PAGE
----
It must be ##k_2=k*a## and ##k_1=k*b##
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P: 12,463
 Quote by 22990atinesh How did ##k_2=k/a## and ##k_1=k/b## come in point (3). It must be ##k_2=k*a## and ##k_1=k*b##
##Q=k_1a## and ##Q= kab## true at the same time means that ##k_1 a = kab## or ##k_1=kb## ... so well done: but the argument holds: k_1 does not depend on a - in accordance with the definition given in (1).

Can you say the same for ##Q=k(a+b)##?
P: 58
 Quote by Simon Bridge ##Q=k_1a## and ##Q= kab## true at the same time means that ##k_1 a = kab## or ##k_1=kb## ... so well done: but the argument holds: k_1 does not depend on a - in accordance with the definition given in (1). Can you say the same for ##Q=k(a+b)##?
Still didn't understand. I dont want a rigorous proof. I just want a simple explanation.
P: 128
 Quote by 22990atinesh Still didn't understand. I dont want a rigorous proof. I just want a simple explanation.
Well, several people have already supplied one. But let's try plugging in numbers; maybe examples will help!

You said that $Q = a + b$ can satisfy $Q \propto a$. If that's true, then for any values of $a$ or $b$, if we scale up $a$, we scale up $Q$ by the same amount.

Let's say $a = 1$ and $b = 2$. This means that $Q = 3$.

Now let's double $a$, and try predicting what happens to $Q$ in two ways.
• Using $Q \propto a$, when we double $a$, we double $Q$. Therefore, we expect $Q = 6$.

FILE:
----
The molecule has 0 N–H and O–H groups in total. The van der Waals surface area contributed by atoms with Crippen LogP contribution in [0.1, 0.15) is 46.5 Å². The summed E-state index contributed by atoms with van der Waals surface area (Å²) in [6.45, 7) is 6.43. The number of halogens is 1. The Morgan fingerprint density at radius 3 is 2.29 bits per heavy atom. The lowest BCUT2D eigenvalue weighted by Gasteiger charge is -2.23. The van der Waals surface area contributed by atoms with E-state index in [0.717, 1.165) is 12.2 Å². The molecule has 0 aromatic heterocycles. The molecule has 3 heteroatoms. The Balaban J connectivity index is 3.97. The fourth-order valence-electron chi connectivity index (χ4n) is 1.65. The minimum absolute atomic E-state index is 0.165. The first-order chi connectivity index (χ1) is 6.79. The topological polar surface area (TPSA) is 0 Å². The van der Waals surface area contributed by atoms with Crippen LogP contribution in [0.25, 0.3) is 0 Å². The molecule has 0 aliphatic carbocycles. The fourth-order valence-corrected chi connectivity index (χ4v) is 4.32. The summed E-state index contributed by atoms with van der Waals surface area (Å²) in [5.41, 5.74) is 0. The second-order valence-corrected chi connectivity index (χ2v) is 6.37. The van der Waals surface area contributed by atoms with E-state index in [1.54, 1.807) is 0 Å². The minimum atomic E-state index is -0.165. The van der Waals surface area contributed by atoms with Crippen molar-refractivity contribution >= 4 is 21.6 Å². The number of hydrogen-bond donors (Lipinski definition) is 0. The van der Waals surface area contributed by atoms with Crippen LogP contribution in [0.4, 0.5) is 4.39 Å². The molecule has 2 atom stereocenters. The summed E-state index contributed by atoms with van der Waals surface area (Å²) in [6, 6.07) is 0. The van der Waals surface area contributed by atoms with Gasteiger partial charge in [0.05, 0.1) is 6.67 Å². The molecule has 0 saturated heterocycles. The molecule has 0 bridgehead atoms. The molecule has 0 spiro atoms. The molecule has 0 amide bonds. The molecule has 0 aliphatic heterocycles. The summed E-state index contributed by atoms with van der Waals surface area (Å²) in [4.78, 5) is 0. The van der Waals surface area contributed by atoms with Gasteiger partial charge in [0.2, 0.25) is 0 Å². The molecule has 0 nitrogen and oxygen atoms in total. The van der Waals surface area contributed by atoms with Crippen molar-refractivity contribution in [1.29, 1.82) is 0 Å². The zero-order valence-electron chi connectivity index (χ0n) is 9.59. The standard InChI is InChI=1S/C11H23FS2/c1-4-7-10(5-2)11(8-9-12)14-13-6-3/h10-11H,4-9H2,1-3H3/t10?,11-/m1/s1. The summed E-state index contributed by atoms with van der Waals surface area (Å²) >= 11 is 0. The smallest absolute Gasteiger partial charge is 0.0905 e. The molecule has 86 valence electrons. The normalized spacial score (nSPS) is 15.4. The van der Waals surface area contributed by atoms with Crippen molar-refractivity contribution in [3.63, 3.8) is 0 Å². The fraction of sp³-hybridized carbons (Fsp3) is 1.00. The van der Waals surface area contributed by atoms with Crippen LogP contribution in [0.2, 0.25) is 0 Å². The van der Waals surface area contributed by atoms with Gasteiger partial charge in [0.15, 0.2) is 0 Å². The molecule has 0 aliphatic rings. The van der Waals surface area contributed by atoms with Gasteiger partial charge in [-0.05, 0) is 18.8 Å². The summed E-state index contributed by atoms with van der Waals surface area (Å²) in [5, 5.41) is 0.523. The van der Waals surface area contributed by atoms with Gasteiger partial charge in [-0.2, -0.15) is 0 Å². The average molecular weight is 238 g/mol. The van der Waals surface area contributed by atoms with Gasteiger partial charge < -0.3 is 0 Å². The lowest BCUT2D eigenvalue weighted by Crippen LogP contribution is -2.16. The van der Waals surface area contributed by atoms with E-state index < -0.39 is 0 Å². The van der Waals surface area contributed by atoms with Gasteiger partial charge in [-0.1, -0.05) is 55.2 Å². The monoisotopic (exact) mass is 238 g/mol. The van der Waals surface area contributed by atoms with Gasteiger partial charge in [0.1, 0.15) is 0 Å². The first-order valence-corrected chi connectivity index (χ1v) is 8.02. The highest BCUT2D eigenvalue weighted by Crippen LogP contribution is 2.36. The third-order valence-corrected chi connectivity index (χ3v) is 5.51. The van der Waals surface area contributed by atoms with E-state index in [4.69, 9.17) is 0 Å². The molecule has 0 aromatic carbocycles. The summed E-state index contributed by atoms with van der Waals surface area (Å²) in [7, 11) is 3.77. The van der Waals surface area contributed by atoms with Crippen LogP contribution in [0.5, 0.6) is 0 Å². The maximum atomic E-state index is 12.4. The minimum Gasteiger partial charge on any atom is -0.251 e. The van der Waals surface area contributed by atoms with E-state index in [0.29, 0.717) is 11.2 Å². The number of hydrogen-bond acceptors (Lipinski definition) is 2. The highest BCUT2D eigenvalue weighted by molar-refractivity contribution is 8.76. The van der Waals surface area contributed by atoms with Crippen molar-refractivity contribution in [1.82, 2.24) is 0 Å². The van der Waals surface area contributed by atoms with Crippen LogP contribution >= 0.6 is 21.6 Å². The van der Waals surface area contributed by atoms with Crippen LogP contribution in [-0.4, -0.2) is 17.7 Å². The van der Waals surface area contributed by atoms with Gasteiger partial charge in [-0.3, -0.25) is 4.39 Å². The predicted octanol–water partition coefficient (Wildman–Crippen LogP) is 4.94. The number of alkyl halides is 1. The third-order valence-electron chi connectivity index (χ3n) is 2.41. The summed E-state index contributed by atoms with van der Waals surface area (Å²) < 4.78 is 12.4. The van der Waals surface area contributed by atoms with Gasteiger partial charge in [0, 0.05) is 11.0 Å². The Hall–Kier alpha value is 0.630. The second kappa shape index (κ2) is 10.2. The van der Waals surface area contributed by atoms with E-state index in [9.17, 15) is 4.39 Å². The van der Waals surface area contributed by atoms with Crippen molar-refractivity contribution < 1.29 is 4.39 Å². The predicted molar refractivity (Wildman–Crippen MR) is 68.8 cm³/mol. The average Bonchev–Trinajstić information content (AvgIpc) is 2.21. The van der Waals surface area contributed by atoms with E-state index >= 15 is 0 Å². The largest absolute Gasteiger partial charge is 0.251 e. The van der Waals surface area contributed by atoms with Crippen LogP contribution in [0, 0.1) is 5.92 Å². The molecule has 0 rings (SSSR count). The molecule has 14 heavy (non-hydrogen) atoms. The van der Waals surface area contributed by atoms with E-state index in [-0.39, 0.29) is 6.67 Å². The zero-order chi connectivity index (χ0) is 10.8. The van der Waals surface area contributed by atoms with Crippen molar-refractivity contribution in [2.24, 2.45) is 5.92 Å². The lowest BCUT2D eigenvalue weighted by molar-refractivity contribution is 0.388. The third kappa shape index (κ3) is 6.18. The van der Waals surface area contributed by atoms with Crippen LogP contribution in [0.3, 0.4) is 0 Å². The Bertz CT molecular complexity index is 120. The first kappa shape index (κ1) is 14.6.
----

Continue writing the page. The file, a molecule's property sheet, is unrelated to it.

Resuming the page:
• Using $Q = a + b$, we can just plug in the values. We actually find $Q = 4$.

4 is not the same as 6. Therefore, we were wrong when we said $Q \propto a$ is true when $Q = a + b$.

Proportional means multiply.
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P: 12,463
 Still didn't understand. I dont want a rigorous proof. I just want a simple explanation.
I am at a loss: what education level are you at?

Do you understand that the definition of ##Q\propto P## is
##Q=kP## where k is a number that does not depend on P?
I'm afraid that is as simple as it gets.
P: 58
 Quote by chogg Well, several people have already supplied one. But let's try plugging in numbers; maybe examples will help! You said that $Q = a + b$ can satisfy $Q \propto a$. If that's true, then for any values of $a$ or $b$, if we scale up $a$, we scale up $Q$ by the same amount. Let's say $a = 1$ and $b = 2$. This means that $Q = 3$. Now let's double $a$, and try predicting what happens to $Q$ in two ways. Using $Q \propto a$, when we double $a$, we double $Q$. Therefore, we expect $Q = 6$. Using $Q = a + b$, we can just plug in the values. We actually find $Q = 4$. 4 is not the same as 6. Therefore, we were wrong when we said $Q \propto a$ is true when $Q = a + b$. Proportional means multiply.
Thanx for example Chogg. This simple example cleared my doubt.

 Quote by Simon Bridge I am at a loss: what education level are you at? Do you understand that the definition of ##Q\propto P## is ##Q=kP## where k is a number that does not depend on P?I'm afraid that is as simple as it gets.
Simon Bridge I appreciate your efforts to explain. But your explanation was a little bit theoretical. If you would have said the same thing with an example, I would have gotten it earlier. Anyway thanx for help
 P: 128 Very happy I could help! :)